Category Archives: International

Nicholas R. Lardy – The State Strikes Back: The End of Economic Reform in China?

Nicholas R. Lardy – The State Strikes Back: The End of Economic Reform in China?

Lardy’s “core conclusion is that absent significant further economic reform returning China to a path of allowing market forces to allocate resources, China’s growth is likely to slow, casting a shadow over its future prospects.” In this case, Lardy largely echoes other recent works such as Elizabeth C. Economy’s The Third Revolution: Xi Jinping and the New Chinese State and Ronald Coase and Ning Wang’s How China Became Capitalist.

China has taken a decidedly dirigiste turn under Xi Jinping. If Xi continues down an increasingly statist path, China’s growth will slow. If market reforms continue, China will prosper. Given the outsize amount of power centralized in his person, this choice is up to him more than anyone else. This will remain the case regardless of whether the current U.S.-China trade war ends tomorrow or continues for years. U.S. presidents come and go, but Xi will likely be around for a long time. And if not him, then someone in his inner circle with similar policy views.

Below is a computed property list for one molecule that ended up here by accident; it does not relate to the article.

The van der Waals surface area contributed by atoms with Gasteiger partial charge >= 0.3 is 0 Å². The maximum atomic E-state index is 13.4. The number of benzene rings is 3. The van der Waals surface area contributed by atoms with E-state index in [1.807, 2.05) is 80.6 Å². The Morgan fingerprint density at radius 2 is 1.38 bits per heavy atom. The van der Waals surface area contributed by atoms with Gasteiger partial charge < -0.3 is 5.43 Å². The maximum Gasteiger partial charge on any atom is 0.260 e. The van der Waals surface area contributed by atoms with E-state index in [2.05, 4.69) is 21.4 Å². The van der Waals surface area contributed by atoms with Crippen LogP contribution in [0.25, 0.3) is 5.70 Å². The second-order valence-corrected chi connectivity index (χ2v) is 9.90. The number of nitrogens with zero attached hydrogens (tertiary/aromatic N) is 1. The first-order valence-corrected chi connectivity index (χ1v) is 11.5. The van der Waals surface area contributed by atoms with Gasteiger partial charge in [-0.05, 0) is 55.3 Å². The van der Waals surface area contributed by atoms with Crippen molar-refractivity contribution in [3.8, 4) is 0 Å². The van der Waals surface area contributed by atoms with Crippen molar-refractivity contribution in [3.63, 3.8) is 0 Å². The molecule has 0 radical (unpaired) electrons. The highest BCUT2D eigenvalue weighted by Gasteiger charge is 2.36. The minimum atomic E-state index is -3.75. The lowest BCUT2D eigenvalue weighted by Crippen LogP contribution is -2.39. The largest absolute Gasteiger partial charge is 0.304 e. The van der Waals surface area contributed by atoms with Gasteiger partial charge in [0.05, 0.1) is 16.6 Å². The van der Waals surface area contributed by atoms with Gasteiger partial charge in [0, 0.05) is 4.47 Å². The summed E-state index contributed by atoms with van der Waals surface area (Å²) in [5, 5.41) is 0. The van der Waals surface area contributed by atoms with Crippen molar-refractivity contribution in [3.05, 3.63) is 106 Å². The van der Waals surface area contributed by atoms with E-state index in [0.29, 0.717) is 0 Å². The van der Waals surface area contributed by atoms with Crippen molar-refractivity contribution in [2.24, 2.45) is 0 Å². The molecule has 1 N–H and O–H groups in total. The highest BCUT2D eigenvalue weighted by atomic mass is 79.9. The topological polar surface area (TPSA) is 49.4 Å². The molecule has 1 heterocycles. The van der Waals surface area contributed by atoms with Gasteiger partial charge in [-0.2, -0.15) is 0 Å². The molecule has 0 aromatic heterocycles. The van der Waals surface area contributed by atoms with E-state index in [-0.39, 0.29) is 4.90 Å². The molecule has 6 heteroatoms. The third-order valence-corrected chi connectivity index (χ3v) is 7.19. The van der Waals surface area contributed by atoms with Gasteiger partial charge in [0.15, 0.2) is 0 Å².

Lardy is an excellent economic analyst, parsing through China’s not-entirely-truthful official statistics as well as international data to give as accurate a picture of China’s trajectory as he can, given the sources. One of his major conclusions is that China’s state-run businesses are severely underperforming compared to the country’s private businesses. State-run enterprises consistently make more and larger losses, are more heavily in debt, and the ones that are profitable tend to be less profitable than their private counterparts. They are also concentrated in legacy industries; China’s growth is less in energy and manufacturing and more in services and technology—precisely where China’s private sector is strongest.